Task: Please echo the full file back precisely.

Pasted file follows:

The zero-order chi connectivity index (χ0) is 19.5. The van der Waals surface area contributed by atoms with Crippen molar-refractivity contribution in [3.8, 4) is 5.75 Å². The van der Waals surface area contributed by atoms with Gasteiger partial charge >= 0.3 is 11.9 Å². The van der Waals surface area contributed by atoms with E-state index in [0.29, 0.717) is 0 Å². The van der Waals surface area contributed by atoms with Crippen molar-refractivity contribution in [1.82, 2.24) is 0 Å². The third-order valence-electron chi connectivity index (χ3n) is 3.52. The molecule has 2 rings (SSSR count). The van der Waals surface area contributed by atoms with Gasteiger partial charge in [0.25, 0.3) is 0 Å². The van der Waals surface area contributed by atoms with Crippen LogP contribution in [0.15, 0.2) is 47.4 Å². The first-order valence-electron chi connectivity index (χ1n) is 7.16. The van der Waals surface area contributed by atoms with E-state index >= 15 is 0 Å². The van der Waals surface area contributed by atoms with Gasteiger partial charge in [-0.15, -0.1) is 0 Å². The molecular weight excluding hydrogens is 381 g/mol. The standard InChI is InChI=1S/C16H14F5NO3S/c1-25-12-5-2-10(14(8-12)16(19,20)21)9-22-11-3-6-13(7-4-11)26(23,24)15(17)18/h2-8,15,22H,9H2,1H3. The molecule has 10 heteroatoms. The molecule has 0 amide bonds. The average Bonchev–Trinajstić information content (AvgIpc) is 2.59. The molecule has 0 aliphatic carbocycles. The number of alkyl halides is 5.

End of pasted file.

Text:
The zero-order chi connectivity index (χ0) is 19.5. The van der Waals surface area contributed by atoms with Crippen molar-refractivity contribution in [3.8, 4) is 5.75 Å². The van der Waals surface area contributed by atoms with Gasteiger partial charge >= 0.3 is 11.9 Å². The van der Waals surface area contributed by atoms with E-state index in [0.29, 0.717) is 0 Å². The van der Waals surface area contributed by atoms with Crippen molar-refractivity contribution in [1.82, 2.24) is 0 Å². The third-order valence-electron chi connectivity index (χ3n) is 3.52. The molecule has 2 rings (SSSR count). The van der Waals surface area contributed by atoms with Gasteiger partial charge in [0.25, 0.3) is 0 Å². The van der Waals surface area contributed by atoms with Crippen LogP contribution in [0.15, 0.2) is 47.4 Å². The first-order valence-electron chi connectivity index (χ1n) is 7.16. The van der Waals surface area contributed by atoms with E-state index >= 15 is 0 Å². The van der Waals surface area contributed by atoms with Gasteiger partial charge in [-0.15, -0.1) is 0 Å². The molecular weight excluding hydrogens is 381 g/mol. The standard InChI is InChI=1S/C16H14F5NO3S/c1-25-12-5-2-10(14(8-12)16(19,20)21)9-22-11-3-6-13(7-4-11)26(23,24)15(17)18/h2-8,15,22H,9H2,1H3. The molecule has 10 heteroatoms. The molecule has 0 amide bonds. The average Bonchev–Trinajstić information content (AvgIpc) is 2.59. The molecule has 0 aliphatic carbocycles. The number of alkyl halides is 5.